Modeling Reservoir Temperature Transients and Matching to Permanent Downhole Gauge Data for Reservoir Parameter Estimation
- Obinna Onyinye Duru (Stanford University) | Roland N. Horne (Stanford University)
- Document ID
- Society of Petroleum Engineers
- SPE Annual Technical Conference and Exhibition, 21-24 September, Denver, Colorado, USA
- Publication Date
- Document Type
- Conference Paper
- 2008. Society of Petroleum Engineers
- 5.6.4 Drillstem/Well Testing, 5.6.11 Reservoir monitoring with permanent sensors, 2.2.2 Perforating, 4.1.5 Processing Equipment, 5.2.1 Phase Behavior and PVT Measurements, 5.1.5 Geologic Modeling, 3.3 Well & Reservoir Surveillance and Monitoring, 5.2 Reservoir Fluid Dynamics, 5.6.3 Pressure Transient Testing, 5.8.7 Carbonate Reservoir, 5.5 Reservoir Simulation, 5.6.1 Open hole/cased hole log analysis, 5.1 Reservoir Characterisation, 5.9.2 Geothermal Resources
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Permanent downhole gauges (PDGs) provide a continuous source of downhole pressure, temperature and sometimes rate data. Until recently, the measured temperature data have been largely ignored. However, a close observation of the temperature measurements reveals that the temperature responds to changes in flow rate and pressure, which implies that the temperature data may be a source of reservoir information.
In this work, the Alternating Conditional Expectations (ACE) technique was applied to temperature and flow rate signals from PDGs to establish the existence of a functional relationship between them. Then, performing energy, mass and momentum balances, reservoir temperature transient models were developed for flow of single- and multiphase fluids, as functions of formation parameters, fluid properties, and changes in rate and pressure. The pressure fields in oil and gas bearing formations are usually transient. This gives rise to pressure-temperature effects appearing as temperature changes in the porous medium when the pressure field changes. The magnitudes of these effects depend on the properties of the formation, flow geometry, time and other factors and result in a reservoir temperature distribution that is changing in both space and time. Therefore, in this study, reservoir thermometric effects were modeled as convective, conductive and transient phenomena with consideration for time and space dependencies. This mechanistic model included the Joule-Thomson effects due to fluid compressibility, and viscous dissipation in the reservoir during fluid flow in accounting for the reservoir temperature dependence on changing pressure/flowrate fields.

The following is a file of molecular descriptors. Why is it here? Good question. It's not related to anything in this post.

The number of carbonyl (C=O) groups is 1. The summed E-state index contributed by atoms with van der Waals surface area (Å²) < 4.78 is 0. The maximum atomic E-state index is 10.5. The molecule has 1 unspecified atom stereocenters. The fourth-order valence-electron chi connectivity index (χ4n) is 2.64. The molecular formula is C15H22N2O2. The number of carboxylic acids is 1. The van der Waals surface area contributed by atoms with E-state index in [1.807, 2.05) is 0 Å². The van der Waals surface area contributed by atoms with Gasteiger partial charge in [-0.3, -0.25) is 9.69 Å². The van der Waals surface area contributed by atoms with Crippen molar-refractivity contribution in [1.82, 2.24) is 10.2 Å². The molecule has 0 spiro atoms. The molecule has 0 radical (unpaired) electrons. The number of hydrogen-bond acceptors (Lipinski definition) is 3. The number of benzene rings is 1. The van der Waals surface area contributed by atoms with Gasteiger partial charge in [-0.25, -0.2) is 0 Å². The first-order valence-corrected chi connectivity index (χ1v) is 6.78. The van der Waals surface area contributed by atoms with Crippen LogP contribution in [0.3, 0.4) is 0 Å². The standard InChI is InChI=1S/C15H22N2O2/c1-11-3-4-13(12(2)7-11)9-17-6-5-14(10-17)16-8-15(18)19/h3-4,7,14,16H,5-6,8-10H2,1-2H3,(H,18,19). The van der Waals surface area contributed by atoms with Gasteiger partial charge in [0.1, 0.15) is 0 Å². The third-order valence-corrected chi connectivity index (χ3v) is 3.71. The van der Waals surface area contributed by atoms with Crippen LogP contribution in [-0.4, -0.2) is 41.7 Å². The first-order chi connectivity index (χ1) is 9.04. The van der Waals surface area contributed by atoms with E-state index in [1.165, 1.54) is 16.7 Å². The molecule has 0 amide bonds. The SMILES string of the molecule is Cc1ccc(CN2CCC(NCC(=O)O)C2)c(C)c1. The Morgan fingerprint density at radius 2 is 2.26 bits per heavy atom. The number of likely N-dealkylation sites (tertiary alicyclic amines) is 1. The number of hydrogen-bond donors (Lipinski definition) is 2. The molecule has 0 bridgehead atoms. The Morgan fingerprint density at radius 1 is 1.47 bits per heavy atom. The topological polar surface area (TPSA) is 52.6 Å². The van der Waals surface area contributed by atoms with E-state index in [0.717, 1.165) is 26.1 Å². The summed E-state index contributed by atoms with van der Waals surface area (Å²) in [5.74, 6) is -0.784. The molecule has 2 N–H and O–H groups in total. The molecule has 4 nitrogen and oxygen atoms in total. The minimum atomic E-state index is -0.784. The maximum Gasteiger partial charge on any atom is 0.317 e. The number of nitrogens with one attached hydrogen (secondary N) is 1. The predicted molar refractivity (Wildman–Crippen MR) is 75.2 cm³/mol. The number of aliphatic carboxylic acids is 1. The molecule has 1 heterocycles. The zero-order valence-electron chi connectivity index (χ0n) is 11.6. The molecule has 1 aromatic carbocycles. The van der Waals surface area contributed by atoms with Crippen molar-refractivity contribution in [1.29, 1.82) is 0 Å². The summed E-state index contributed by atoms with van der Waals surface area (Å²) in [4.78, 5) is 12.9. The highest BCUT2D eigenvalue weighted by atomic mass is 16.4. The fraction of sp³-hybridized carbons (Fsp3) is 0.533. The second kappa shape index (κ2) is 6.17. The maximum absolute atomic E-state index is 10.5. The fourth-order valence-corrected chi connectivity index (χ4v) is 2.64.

Numerical solution schemes as well as the semianalytical scheme - Operator Splitting and Time Stepping (OSATS) were used to solve the models, and the solutions closely reproduced the temperature profiles seen in real measured data. By matching the models to different temperature transient histories obtained from PDGs, reservoir parameters namely porosity and saturation and fluid Joule-Thomson coefficient could be estimated. Hence the normally unused temperature data record can be used to estimate reservoir parameters not usually available from conventional well test analysis. Analysis of temperature may also provide a less expensive substitute for downhole flow rate measurement.
Long-term reservoir monitoring using permanent downhole devices provides a continuous source of downhole data in the form of pressure, temperature and sometimes flow rate. These permanent downhole tools provide access to data acquired continuously over long periods of time, which provides reservoir information at a much larger radius of investigation than conventional wireline testing.
The behavior of pressure transients in reservoir and wellbore flow has been studied extensively, and applied in conventional well test analysis for reservoir description, parameter estimation for formation characterization and evaluation of well and field performance. In recent times, with data convolution and deconvolution techniques as well as data filtering and tuning, pressure transient analysis methods have also been applied to pressure data from permanent downhole gauges (PDGs), increasing the usefulness of these data.
|File Size||500 KB||Number of Pages||16|